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PLACE OF PRIDE

 

 

PLEASE GO TO THE SITE "PRIDE OF PLACE." I NAMED THIS PAGE "PLACE OF PRIDE" OUT OF RESPECT FOR THE REAL SITE "POP" THAT DR. MARGE DAVIS CREATED YEARS AGO TO MAKE TENNESSEE BEAUTIFUL. NOBODY CAN ACCOMPLISH AS MUCH AS MARGE HAS DONE WITH THE "BOTTLE BILL" UNLESS YOU WHOLE HEARTEDLY BELIEVE IN THE CAUSE. EVERY YEAR THIS BILL HAS BEEN TWEEKED TO MAKE IT BETTER AND MORE EFFICIENT, AND TO ULTIMATELY MAKE TENNESSEE MORE BEAUTIFUL. SHE HAS QUIETED THE CRITICS AND LEFT NO STONE UNTURNED TO MAKE THIS BILL BETTER THAN ANY OF THE STATES THAT CURRENTLY HAVE IT IN PLACE.

I CHALLENGE THE BEVERAGE DISTRIBUTERS BECAUSE THEY HAVE NO LEG TO STAND ON. I ALSO URGE ANYBODY THAT READS THIS TO PLEASE VISIT THE "PRIDE OF PLACE" SITE, WWW.TNBOTTLEBILL.ORG AND SEE FOR YOURSELF. CALL YOU ELECTED OFFICIALS, AND TELL YOUR NEIGHBORS TO GET INVOLVED. "I VIC SCOGGIN, AM THOROUGHLY CONVINCED WITHOUT A DOUBT THAT THIS IS GOOD FOR TENNESSEE AND OUR HEALTH."

 

PLEASE DONATE TO HELP GET "BOTTLE BILL" PASSED IN TENNESSEE

THIS WHEELBARROW OF BOTTLES AND CANS WAS PICKED UP ALONG 600FT OF ROAD FRONTAGE IN CHEATHAM CO. TENNESSEE, IN 1 HOUR.

 

THE FOLLOWING WAS COPIED FROM AN EMAIL BY "POP" DATED FEB. 27, 2011:

PRIDE OF PLACE: 
The comprehensive litter and recycling solution 
based on a 5-cent recycling refund on beverage containers

 

 
Dear Friends of a Clean, Green Tennessee:

 
Well, it's almost March--If I don't get this update out now, the 2011 legislative session will be over. Please forgive my long silence; my excuse is that things have been wonderfully busy. Here are a few key developments, followed by a summary of this year's container-deposit bill:

 
RECENT DEVELOPMENTS

 
  • NEW SENATE SPONSOR. Though we lost our prime Senate sponsor (Doug Jackson) in the November elections, the 2011 bill is now being carried by his GOP successor, Sen. Jim Summerville!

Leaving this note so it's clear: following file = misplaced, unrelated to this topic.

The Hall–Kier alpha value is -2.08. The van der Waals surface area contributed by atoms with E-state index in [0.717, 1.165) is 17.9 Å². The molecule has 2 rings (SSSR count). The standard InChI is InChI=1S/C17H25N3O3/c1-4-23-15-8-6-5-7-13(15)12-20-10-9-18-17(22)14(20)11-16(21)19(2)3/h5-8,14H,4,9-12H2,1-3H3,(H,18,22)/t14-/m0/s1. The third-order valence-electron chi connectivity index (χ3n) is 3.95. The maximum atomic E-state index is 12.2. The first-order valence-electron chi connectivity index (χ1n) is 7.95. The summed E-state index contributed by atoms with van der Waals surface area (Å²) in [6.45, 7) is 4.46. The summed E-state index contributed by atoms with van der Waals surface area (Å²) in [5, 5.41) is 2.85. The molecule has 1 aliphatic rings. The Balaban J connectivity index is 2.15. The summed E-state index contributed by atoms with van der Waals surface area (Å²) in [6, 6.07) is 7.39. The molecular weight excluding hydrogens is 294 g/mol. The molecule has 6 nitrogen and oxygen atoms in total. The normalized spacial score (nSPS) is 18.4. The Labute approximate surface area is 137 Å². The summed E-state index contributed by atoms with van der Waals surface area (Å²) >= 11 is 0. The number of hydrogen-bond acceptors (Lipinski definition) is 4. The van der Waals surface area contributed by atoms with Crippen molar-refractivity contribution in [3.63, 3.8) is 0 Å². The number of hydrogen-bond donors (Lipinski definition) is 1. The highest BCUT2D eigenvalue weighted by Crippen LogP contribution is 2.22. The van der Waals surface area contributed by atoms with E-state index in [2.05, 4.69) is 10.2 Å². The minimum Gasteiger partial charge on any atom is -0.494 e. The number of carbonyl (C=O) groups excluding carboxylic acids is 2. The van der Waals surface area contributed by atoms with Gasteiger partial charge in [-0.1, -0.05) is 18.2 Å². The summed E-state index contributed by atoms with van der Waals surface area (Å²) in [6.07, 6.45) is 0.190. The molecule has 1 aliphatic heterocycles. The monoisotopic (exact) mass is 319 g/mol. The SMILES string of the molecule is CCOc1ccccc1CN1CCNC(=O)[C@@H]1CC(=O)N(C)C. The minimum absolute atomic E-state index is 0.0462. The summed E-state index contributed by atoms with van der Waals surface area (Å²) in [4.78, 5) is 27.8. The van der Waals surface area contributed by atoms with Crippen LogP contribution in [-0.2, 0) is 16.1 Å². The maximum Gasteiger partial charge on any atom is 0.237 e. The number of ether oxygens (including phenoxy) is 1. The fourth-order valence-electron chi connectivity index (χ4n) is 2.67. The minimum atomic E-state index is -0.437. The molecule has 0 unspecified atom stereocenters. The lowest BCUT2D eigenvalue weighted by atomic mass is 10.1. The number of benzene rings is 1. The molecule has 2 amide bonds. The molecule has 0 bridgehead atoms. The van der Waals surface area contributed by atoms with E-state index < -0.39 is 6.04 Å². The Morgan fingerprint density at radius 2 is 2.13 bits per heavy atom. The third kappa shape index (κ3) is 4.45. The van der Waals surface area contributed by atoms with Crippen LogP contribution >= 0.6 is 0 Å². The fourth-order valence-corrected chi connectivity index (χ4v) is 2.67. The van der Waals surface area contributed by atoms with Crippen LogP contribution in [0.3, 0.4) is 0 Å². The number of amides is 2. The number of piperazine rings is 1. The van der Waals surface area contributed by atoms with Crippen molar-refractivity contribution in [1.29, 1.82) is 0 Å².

• MORE OTHER SPONSORS. The bill has gained at least two other freshmen sponsors (both Republicans) so far this year (see sponsor list below) and appears to be regaining all of the returning sponsors from last year, though we haven't had a chance to meet with all of them.
  • SPORTSMEN SUPPORT. Last summer, all Tennessee chapters of Trout Unlimited voted to support the bill and are coordinating with other sportsmen to make sure the bill passes.
  • MORE VISIBILITY. Several newspaper articles have come out since last year supporting the bill--here is a great piece by Sam Venable of the Knoxville News Sentinel--and POP has been offered a booth, free of charge, at the Living Well Sustainable Marketplace at the Nashville Convention Center April 22-23 (volunteers are welcome!). And on March 15 at Legislative Plaza, the recycling refunds act will be one of many issues discussed with legislators during the "Conservation Education / Green Jobs Day on the Hill." Details will follow.
  • ISSUES WITH CURBSIDE RECYCLING. Our position is that curbside recycling is a useful component of a robust municipal recycling program, especially to recover the paper/cardboard that comprises 30 percent of the municipal solid waste stream--but that many other materials do not belong in the biins. Several recent studies have examined the contamination problems related to single-stream (one-bin) curbside recycling, especially when glass and other containers are part of the jumble. The data and first-person experiences recounted by processors and manufacturers reinforce the case for collecting containers separately via a deposit program. Here's a link to one such study, which was based on some 60 earlier reports.